Meet Prof. Oghenetega Ighedo, Nigeria-born Professor of Pure Mathematics and also the first black woman to obtain a Ph.D. in Pure Mathematics from the University of South Africa (UNISA), in its 149-year-long existence.
Newsonline presents that the African and Nigerian Amazon started her academic journey at Delta State, as an undergraduate.
Prof. Oghenetega Ighedo had her Bachelor of science (BSc) in Industrial mathematics, at Delta State University, from 2000-2003.
She then proceeded to Ibadan, Oyo State, where he had her Master of Science (MSc) in Mathematics, at the prestigious premier University of Ibadan, from 2006-2008.
It is worthy to mention that before her journey to South Africa, Professor Oghenetega worked as a graduate assistant at Delta State University Abraka from August 2005- October 2008, for three years and three months.
In October 2008, she became an assistant lecturer till March 2011, for two years and 6 months.
Prof then rode to South Africa in 2011 where she became a lecturer and researcher at the University of South Africa joining from July 2011 to April 2019, for seven years and 10 months.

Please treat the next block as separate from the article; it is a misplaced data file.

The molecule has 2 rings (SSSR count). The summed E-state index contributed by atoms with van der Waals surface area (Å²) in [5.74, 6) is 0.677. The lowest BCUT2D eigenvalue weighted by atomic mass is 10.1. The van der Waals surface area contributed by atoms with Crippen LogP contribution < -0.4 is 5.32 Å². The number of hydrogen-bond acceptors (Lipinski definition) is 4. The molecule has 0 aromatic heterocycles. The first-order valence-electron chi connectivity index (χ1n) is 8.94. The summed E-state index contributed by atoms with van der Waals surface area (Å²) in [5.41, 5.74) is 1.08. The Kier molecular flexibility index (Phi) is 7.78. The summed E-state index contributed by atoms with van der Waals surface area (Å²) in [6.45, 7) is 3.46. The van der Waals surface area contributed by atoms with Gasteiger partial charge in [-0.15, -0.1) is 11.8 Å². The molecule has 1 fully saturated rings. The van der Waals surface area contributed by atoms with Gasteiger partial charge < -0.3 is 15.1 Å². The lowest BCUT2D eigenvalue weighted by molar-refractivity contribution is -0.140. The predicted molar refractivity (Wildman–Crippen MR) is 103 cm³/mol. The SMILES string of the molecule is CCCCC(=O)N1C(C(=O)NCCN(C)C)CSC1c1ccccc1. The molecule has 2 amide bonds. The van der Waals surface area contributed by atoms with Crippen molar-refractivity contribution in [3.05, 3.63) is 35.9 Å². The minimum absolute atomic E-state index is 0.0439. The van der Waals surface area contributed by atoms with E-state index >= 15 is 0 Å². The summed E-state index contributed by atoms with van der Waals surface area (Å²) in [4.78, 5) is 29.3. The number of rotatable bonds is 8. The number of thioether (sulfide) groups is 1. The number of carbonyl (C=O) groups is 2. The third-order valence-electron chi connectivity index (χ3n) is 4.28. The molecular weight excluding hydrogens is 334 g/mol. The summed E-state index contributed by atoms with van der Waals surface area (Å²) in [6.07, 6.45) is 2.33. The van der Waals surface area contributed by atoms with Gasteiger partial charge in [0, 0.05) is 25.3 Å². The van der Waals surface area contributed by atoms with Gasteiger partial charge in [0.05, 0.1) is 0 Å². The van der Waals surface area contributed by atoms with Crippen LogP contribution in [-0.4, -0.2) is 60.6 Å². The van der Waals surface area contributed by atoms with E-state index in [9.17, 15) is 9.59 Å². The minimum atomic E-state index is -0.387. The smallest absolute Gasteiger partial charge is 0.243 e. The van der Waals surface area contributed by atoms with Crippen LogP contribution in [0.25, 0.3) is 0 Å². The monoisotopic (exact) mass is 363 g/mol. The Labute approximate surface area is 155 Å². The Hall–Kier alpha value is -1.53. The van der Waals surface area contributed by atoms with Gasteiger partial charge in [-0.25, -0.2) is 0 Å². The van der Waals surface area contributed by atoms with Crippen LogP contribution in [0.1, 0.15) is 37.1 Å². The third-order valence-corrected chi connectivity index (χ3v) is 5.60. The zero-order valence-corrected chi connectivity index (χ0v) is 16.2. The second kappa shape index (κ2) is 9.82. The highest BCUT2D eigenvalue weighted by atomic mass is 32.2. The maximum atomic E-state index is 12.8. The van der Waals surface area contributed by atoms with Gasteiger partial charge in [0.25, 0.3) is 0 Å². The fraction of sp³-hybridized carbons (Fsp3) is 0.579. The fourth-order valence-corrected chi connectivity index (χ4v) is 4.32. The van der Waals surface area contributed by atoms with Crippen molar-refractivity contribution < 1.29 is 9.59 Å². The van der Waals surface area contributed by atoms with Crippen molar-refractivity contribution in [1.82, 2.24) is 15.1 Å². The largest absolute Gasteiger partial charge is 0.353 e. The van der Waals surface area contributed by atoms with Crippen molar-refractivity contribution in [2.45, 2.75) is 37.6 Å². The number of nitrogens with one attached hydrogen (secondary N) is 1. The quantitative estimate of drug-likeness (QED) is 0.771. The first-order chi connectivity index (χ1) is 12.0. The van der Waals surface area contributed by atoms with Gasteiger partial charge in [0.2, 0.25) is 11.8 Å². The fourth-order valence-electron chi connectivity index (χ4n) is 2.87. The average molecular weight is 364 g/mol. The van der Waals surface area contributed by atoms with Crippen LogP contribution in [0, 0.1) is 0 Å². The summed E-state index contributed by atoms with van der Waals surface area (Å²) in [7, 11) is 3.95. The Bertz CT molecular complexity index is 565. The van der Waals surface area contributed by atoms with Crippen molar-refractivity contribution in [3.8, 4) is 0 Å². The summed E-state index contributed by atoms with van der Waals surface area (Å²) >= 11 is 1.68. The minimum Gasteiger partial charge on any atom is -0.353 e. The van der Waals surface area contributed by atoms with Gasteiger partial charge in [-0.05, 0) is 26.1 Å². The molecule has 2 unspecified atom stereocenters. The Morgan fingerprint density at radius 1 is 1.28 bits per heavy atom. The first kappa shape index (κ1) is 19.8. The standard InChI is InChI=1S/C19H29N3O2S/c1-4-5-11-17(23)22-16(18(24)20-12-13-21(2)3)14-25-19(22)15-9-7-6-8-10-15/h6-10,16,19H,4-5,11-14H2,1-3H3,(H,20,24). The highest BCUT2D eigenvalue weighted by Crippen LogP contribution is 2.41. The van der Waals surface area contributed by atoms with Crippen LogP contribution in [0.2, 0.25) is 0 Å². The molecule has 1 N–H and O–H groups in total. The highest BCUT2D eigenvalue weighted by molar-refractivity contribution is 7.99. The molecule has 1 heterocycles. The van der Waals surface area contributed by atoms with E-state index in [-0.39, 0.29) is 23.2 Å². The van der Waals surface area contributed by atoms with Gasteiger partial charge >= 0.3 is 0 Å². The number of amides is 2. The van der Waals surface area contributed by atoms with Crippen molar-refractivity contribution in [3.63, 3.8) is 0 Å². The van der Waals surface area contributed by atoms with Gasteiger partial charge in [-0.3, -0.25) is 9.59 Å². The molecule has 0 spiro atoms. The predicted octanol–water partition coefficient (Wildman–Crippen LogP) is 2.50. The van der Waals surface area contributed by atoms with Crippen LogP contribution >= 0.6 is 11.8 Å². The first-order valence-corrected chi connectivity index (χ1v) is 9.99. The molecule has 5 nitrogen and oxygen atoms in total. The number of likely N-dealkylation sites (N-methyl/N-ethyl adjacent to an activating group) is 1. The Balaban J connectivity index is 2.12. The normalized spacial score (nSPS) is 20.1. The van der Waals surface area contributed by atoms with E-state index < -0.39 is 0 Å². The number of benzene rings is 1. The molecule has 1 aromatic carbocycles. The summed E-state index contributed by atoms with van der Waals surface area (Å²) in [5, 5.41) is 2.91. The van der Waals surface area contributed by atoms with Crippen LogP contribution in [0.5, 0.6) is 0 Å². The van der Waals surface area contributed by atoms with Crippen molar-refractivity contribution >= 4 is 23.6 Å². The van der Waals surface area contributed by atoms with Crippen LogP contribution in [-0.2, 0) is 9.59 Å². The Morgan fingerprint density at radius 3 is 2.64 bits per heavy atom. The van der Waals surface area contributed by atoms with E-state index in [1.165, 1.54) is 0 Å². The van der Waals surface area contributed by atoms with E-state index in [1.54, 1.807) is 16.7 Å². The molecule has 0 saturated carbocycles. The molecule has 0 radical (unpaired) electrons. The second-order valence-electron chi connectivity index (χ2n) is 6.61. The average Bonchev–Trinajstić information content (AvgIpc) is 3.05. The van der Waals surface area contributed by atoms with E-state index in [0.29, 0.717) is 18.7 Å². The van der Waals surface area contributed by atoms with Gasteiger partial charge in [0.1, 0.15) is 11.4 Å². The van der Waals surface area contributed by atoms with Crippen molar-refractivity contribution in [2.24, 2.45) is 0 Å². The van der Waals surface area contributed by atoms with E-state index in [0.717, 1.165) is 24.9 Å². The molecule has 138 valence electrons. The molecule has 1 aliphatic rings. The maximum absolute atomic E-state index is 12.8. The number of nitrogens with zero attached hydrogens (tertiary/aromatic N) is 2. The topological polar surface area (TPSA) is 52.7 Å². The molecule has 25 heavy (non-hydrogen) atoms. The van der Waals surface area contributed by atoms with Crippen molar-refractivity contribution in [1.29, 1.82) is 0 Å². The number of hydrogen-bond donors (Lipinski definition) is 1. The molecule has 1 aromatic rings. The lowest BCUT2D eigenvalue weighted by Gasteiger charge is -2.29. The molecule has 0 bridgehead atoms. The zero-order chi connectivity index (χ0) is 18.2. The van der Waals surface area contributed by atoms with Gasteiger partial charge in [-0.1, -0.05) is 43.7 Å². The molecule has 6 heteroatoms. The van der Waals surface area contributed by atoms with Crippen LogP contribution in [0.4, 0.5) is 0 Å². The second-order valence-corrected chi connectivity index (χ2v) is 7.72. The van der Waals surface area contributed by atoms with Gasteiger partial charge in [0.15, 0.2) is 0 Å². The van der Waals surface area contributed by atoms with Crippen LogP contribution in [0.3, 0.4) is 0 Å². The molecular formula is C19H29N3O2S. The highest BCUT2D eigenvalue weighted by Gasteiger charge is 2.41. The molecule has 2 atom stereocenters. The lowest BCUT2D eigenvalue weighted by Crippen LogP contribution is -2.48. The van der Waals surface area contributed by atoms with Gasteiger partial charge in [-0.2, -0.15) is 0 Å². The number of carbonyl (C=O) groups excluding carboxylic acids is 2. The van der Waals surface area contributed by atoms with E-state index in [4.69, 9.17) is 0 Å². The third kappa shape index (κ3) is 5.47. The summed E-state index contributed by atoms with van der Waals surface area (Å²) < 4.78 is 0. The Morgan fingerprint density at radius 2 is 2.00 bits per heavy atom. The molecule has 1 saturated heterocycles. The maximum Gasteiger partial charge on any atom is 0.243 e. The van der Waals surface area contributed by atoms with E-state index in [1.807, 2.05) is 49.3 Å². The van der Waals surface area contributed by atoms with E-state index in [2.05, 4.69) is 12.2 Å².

Prof. Oghenetega Ighedo, Nigeria and Africa amazon became the first black woman to have a Ph.D. in Pure Mathematics at the prestigious UNISA after studying from April 2015 to April 2019, four years and one month.
With seven years and five months stay at the University of South Africa, Oghenetega Ighedo has been an Associate Professor from April 2019 to the present, about three years and five months.
Speaking on her motivating factor, she said, “I was inspired by my mother – a retired maths teacher. I saw the way she was going about teaching it and when I grew older, I thought the way she did maths was interesting and I wanted to see if I could do it like her.
“My decision to study pure maths was also motivated by the fact that not only are there few black pure mathematicians but there are fewer black women who are pure mathematicians.
Professor Oghenetega Ighedo added, “I encourage young women not to let adversity and challenges deter them. When I started my Ph.D. I was already married, I had two children and was expecting my 3rd child. In spite of being a mother and a wife, I was able to complete my Ph.D. within three years.”